I also remember going over a friend’s house that Monday and watching the funeral procession on her black-and-white television while sculpting a menorah out of soap. I remember the quiet of the house, the quiet of the procession, except for the clip-clop of the horse.

Please take a moment to read this speech, “The Remarks of Senator John F. Kennedy; Yeshiva University Charter Day Dinner, 1957.” It’s comparable to Washington’s speech at the Touro Synagogue, both appreciating the best of differences, welcoming religious and intellectual ideas that enrich the quality of our country, the standing of the world.

Oh what a loss! Oh how poor we are today.

I add some photos here of a recent visit to the JFK Library to mark the occasion.

IMG_20131119_145059_569 IMG_20131119_145451_218


My sister told me that someone came over to visit her yesterday. She really wasn’t up for visitors, but they met them in the street while they were doing a little walk around the trees outside, just to get out a bit.

So this family came up and so they came into the house once the walk around was done. They couldn’t tell them not to.

They’re going to have to learn how.

Their teenager accompanied them. And something else accompanied said teenager.

My sister asked if they were tired. “No. I have a cold.”

So here’s another entry for the clueless.

Which, of course, is problematic, because they’re usually too clueless to figure out that these kinds of things are talking about them.

I was going to put in a GIF of Robert De Niro doing his “You talkin’ to me?” routine, but it’s not quite appropriate for a rabbi’s wife…you get the picture, I know.

Instead, I googled “etiquette for visiting the sick”.

I’ll wait while you do it.

Was that so very interesting?

Who knew that etiquette was so particularly other-cultured!

So now I started thinking like a Jew and wrote instead: “laws of visiting the sick.”

Go ahead and google that one, too.

I’ll wait.

A whole ‘nother ball of wax, right???

All good ideas, all around, for sure. And it’s clear that we have to be taught to have compassion.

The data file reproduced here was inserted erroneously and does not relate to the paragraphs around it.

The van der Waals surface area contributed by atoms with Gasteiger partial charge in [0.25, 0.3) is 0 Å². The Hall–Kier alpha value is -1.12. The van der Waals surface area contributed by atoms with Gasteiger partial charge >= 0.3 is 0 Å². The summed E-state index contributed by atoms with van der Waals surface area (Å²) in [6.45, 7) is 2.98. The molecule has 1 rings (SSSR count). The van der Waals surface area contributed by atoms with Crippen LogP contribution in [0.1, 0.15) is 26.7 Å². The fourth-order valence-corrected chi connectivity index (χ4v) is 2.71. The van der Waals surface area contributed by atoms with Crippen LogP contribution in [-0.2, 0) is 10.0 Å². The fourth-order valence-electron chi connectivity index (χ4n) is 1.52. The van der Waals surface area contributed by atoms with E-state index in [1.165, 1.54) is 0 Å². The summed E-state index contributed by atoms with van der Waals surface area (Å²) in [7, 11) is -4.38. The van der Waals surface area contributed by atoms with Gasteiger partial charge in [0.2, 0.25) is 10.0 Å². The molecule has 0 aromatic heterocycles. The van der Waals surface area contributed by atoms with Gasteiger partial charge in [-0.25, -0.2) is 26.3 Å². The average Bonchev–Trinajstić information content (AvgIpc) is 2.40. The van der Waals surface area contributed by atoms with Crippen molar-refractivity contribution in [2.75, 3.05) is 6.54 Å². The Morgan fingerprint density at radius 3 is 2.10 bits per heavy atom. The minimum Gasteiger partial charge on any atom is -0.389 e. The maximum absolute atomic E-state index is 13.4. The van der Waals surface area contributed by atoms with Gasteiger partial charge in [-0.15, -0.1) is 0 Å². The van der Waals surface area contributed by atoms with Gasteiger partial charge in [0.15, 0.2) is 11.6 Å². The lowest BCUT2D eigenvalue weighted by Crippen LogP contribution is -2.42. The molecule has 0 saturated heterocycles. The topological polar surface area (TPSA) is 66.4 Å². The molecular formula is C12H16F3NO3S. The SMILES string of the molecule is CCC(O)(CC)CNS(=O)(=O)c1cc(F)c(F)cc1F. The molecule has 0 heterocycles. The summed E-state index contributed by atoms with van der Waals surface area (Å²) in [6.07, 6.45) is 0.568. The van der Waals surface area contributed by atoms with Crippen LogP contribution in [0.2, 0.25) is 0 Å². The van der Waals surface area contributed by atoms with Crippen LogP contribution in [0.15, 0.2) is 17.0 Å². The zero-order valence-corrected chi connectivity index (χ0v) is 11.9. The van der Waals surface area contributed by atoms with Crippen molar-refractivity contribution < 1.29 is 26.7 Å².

I didn’t look on youtube yet and I’m not planning on it. That would be too depressing.

None of the sites covered there mentioned DON’T BE SICK when you go visit someone! I guess there’s no law about it.

Where is the common sense?

Well, here‘s one that does!

2. Do not visit if you are hacking, coughing or sniffling.

I’m sick enough already.

But since I did title this culture, and I don’t want to disappoint my fans, here are a few photos I snapped with my phone today at the museum. It was a great day for culture all around.

IMG_20131110_150955_007 IMG_20131110_150959_869 IMG_20131110_152310_257 IMG_20131110_152327_951 IMG_20131110_152331_742 IMG_20131110_152349_445 IMG_20131110_152423_473



may this truly be an omen

Surprise! This email actually did arrive on Friday, but after I had shut my computer/phone down for Shabbat.

Dear Mysending, (YES! They got my name right on this one!)

Congratulations! The repair of your item is now complete. Our service depot has shipped it back to you with tracking number: 1Z21A…………………

Please be sure to test out all of your item’s functionality as soon as you get it and if there still are any issues please immediately contact the service depot at the number they provide. If you have any questions or concerns regarding your claim, please feel free to give us a call at 1-877-555-1111.

It’s unfortunate your item failed, but this is precisely the reason a warranty was the right choice. When buying electronics or appliances from any retailer, don’t forget the SquareTrade warranty!


The SquareTrade Team

Please Note: The bulk of SquareTrade communications are done through email. To ensure you receive important emails, make sure you add this email to your address book.

Now here’s the biggest surprise–guess what arrived today! And guess what has a new unbroken case!